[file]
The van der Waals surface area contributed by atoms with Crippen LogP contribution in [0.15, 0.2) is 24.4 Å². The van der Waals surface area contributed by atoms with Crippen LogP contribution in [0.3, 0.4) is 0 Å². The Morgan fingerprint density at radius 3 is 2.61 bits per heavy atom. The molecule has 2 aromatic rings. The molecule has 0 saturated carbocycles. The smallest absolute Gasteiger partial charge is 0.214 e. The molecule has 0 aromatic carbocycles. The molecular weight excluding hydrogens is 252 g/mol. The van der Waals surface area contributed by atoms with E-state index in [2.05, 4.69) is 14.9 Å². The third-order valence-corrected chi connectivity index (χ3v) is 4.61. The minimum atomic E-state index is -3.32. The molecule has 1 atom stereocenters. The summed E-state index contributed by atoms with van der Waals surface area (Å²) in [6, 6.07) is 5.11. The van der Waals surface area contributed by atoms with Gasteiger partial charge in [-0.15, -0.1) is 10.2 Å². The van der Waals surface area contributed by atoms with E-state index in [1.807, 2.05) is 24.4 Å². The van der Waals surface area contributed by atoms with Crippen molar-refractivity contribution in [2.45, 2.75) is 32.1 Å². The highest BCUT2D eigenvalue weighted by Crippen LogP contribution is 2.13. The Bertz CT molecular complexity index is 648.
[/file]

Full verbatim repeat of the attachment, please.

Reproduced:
The van der Waals surface area contributed by atoms with Crippen LogP contribution in [0.15, 0.2) is 24.4 Å². The van der Waals surface area contributed by atoms with Crippen LogP contribution in [0.3, 0.4) is 0 Å². The Morgan fingerprint density at radius 3 is 2.61 bits per heavy atom. The molecule has 2 aromatic rings. The molecule has 0 saturated carbocycles. The smallest absolute Gasteiger partial charge is 0.214 e. The molecule has 0 aromatic carbocycles. The molecular weight excluding hydrogens is 252 g/mol. The van der Waals surface area contributed by atoms with E-state index in [2.05, 4.69) is 14.9 Å². The third-order valence-corrected chi connectivity index (χ3v) is 4.61. The minimum atomic E-state index is -3.32. The molecule has 1 atom stereocenters. The summed E-state index contributed by atoms with van der Waals surface area (Å²) in [6, 6.07) is 5.11. The van der Waals surface area contributed by atoms with Gasteiger partial charge in [-0.15, -0.1) is 10.2 Å². The van der Waals surface area contributed by atoms with E-state index in [1.807, 2.05) is 24.4 Å². The van der Waals surface area contributed by atoms with Crippen molar-refractivity contribution in [2.45, 2.75) is 32.1 Å². The highest BCUT2D eigenvalue weighted by Crippen LogP contribution is 2.13. The Bertz CT molecular complexity index is 648.